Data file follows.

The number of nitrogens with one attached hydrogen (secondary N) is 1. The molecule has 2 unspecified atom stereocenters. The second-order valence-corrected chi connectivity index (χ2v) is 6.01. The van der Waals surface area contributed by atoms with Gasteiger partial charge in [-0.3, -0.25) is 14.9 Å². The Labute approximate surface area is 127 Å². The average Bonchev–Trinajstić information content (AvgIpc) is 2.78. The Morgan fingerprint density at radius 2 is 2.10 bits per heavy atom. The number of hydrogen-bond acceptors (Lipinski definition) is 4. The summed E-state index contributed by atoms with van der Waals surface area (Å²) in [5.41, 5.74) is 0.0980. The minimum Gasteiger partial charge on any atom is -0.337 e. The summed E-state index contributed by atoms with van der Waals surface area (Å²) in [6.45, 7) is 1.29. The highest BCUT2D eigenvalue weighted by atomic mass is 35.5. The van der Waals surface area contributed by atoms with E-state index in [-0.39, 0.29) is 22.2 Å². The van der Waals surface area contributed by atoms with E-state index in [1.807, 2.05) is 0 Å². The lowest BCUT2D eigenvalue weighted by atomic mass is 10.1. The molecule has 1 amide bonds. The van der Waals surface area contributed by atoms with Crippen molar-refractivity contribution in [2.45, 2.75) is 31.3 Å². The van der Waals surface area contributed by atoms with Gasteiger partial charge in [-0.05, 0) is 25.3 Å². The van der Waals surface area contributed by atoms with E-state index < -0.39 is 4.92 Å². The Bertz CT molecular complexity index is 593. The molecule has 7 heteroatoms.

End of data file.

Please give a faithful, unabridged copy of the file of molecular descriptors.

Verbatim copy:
The number of nitrogens with one attached hydrogen (secondary N) is 1. The molecule has 2 unspecified atom stereocenters. The second-order valence-corrected chi connectivity index (χ2v) is 6.01. The van der Waals surface area contributed by atoms with Gasteiger partial charge in [-0.3, -0.25) is 14.9 Å². The Labute approximate surface area is 127 Å². The average Bonchev–Trinajstić information content (AvgIpc) is 2.78. The Morgan fingerprint density at radius 2 is 2.10 bits per heavy atom. The number of hydrogen-bond acceptors (Lipinski definition) is 4. The summed E-state index contributed by atoms with van der Waals surface area (Å²) in [5.41, 5.74) is 0.0980. The minimum Gasteiger partial charge on any atom is -0.337 e. The summed E-state index contributed by atoms with van der Waals surface area (Å²) in [6.45, 7) is 1.29. The highest BCUT2D eigenvalue weighted by atomic mass is 35.5. The van der Waals surface area contributed by atoms with E-state index in [-0.39, 0.29) is 22.2 Å². The van der Waals surface area contributed by atoms with E-state index in [1.807, 2.05) is 0 Å². The lowest BCUT2D eigenvalue weighted by atomic mass is 10.1. The molecule has 1 amide bonds. The van der Waals surface area contributed by atoms with Crippen molar-refractivity contribution in [2.45, 2.75) is 31.3 Å². The van der Waals surface area contributed by atoms with Gasteiger partial charge in [-0.05, 0) is 25.3 Å². The van der Waals surface area contributed by atoms with E-state index < -0.39 is 4.92 Å². The Bertz CT molecular complexity index is 593. The molecule has 7 heteroatoms.